For me, it was interesting to see how some of these foreign interpreters had difficulties with things we don’t even think about because we live in the American culture and system. Basic political concepts, idiomatic expressions, and references to U.S. geography and history were cause for pause and struggle. The mechanics of the debates presented an unfamiliar situation to some colleagues who grew up and live in countries where there are no political debates, and if there is such a thing, it is often a staged show with soft questions by a friendly panel, that look more like a press conference where the candidates take turns answering questions and ignoring the other opponents also at the podium.  Because of our socio-political reality in the United States, we do not interpret foreign leader debates for the American audience, and for this reason I do not really know what it feels like to interpret a foreign debate such as the ones between Clinton and Trump, but as an interpreter who lives in one State and often interprets gubernatorial, congressional, and local government debates somewhere else, I have to prepare to deliver a professional rendition.

Some of the things I do to get ready to interpret for a political debate include:  reading about local and campaign issues, learning about the candidates’ background, views, and platform. It is crucial to study the election system of the place where the interpreter will work, learn the structure of the State government, read local newspapers, watch and listen to local newscasts and political shows, search the web, know basic history and geography of the place where you will interpret the debate, know national and world current events in case they come up during the debate either as a question or as part of an answer; and finally: know the rules of the debate.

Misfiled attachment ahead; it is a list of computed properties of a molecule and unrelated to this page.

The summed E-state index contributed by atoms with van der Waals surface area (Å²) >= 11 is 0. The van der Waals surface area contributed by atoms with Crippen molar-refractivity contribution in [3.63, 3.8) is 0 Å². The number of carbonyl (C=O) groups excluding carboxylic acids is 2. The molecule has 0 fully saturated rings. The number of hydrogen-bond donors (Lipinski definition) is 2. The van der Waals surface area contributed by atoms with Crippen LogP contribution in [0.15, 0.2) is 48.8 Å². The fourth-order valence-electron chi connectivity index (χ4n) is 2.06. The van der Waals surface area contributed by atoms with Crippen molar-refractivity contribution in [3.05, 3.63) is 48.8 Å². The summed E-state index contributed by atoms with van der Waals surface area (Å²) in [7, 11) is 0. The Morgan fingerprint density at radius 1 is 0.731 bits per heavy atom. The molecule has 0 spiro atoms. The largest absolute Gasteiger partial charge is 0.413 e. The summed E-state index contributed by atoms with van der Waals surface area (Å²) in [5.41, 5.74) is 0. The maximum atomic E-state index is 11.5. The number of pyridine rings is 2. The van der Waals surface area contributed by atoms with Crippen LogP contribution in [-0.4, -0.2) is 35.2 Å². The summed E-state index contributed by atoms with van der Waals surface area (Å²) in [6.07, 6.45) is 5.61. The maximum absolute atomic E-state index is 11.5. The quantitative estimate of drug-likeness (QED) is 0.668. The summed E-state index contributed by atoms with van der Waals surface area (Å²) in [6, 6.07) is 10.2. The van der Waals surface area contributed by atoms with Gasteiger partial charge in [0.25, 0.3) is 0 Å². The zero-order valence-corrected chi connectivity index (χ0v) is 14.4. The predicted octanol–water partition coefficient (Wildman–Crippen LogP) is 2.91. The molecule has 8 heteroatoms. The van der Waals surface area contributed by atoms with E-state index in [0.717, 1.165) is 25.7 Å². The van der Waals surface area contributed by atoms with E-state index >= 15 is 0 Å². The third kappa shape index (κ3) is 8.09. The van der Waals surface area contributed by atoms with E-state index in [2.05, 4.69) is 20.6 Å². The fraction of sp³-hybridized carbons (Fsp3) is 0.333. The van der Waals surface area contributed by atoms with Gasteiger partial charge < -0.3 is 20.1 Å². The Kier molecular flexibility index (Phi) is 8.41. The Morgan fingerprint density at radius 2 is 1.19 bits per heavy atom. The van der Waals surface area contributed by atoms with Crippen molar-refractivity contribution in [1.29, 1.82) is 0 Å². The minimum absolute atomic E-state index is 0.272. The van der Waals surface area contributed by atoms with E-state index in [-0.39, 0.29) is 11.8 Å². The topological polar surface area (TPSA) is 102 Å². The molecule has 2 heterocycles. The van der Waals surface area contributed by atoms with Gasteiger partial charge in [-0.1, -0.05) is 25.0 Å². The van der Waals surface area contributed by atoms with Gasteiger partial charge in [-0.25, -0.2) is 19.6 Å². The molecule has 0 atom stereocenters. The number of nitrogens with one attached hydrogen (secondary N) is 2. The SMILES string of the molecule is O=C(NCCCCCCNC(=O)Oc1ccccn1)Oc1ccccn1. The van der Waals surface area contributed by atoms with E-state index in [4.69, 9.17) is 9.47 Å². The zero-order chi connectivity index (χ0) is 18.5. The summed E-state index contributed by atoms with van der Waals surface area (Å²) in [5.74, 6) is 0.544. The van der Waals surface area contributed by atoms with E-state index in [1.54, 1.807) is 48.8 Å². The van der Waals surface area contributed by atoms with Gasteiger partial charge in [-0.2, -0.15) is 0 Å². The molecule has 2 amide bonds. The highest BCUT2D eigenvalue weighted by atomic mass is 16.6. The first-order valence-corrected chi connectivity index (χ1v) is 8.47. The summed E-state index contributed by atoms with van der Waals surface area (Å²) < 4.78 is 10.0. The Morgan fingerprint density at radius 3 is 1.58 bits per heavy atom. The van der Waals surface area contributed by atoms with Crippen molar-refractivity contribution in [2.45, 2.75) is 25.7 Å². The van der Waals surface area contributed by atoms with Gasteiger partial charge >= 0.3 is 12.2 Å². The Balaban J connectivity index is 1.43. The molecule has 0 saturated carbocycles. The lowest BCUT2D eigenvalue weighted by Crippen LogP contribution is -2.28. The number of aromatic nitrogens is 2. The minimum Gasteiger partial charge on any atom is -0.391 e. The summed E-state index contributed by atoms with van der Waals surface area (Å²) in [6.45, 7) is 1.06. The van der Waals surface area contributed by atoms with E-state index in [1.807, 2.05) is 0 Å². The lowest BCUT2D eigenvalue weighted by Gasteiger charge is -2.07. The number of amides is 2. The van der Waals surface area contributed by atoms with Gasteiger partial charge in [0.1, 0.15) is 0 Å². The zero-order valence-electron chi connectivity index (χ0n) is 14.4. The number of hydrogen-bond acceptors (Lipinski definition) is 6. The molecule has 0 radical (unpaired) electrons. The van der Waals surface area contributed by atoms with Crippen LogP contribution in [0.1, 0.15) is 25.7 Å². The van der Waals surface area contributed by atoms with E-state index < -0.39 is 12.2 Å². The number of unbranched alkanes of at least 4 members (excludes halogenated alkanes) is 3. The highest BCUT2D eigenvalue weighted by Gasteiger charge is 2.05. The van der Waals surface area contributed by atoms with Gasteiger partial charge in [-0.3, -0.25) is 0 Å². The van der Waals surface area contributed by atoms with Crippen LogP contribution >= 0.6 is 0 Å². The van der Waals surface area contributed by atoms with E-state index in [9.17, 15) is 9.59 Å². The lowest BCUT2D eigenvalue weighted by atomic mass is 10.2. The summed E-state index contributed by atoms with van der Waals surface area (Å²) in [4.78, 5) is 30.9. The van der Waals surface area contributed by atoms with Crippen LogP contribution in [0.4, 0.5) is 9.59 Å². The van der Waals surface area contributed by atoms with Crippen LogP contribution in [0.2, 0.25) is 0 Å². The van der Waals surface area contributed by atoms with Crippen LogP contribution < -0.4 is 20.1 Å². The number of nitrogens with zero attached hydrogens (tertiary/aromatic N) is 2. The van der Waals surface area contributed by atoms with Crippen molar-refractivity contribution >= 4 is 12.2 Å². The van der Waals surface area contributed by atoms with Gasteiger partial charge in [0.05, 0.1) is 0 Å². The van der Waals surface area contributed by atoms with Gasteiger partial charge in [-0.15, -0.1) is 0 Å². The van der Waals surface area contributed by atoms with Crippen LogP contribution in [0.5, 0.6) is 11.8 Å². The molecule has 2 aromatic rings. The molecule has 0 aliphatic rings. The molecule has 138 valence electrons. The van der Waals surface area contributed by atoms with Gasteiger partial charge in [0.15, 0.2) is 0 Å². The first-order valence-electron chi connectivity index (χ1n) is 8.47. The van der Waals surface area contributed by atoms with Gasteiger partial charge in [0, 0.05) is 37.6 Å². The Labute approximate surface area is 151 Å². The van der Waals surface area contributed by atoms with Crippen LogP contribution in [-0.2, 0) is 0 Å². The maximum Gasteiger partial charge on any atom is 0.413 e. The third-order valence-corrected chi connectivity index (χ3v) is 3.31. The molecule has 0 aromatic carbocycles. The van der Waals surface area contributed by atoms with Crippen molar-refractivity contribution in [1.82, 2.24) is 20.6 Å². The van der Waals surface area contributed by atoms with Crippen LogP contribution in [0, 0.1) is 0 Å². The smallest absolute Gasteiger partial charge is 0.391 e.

Finally, there is another issue that merits comment: From their own comments, it was clear that for many colleagues interpreting Donald Trump was nearly impossible. I disagree.

It is true that Trump often leaves sentences unfinished, that he does not follow a logical pattern when he talks, and he often interrupts others. Interpreting somebody who behaves this way may be hard, but it is not uncommon. My years of court interpreting took me to many individuals whose speech is much more difficult to interpret, yet I did, and so do hundreds of colleagues who work at the federal and state-level courthouses of the United States every day. If an interpreter spends an entire professional career interpreting in the booth, working with highly educated people, or just with those whose main objective is to convey their message to an audience, interpreting for a person of Trump’s characteristics will be extremely tough; however, those interpreters who had a broader formation, including some work with criminals and witnesses who will do anything to say as little as possible in a court of law, and to mislead a judge and jury every time they have a chance, will find themselves in familiar territory when they listen to Donald Trump.

We have a few days to go: Election Day and the aftermath when we will deal with the results. There are a few more things to interpret in this political season, but we are at the very end of what will forever be a unique presidential campaign cycle for everybody, including the interpreter community that had to deal with situations we never encountered in the past, and for the first time, turned into an international affair for interpreters everywhere. I now ask you to share with us your experiences, thoughts, and comments, from an interpreter’s perspective, about this political campaign, the conventions, the presidential debates, and interpreting for Donald Trump.

Where Am I?

You are currently browsing entries tagged with democratic at The Professional Interpreter.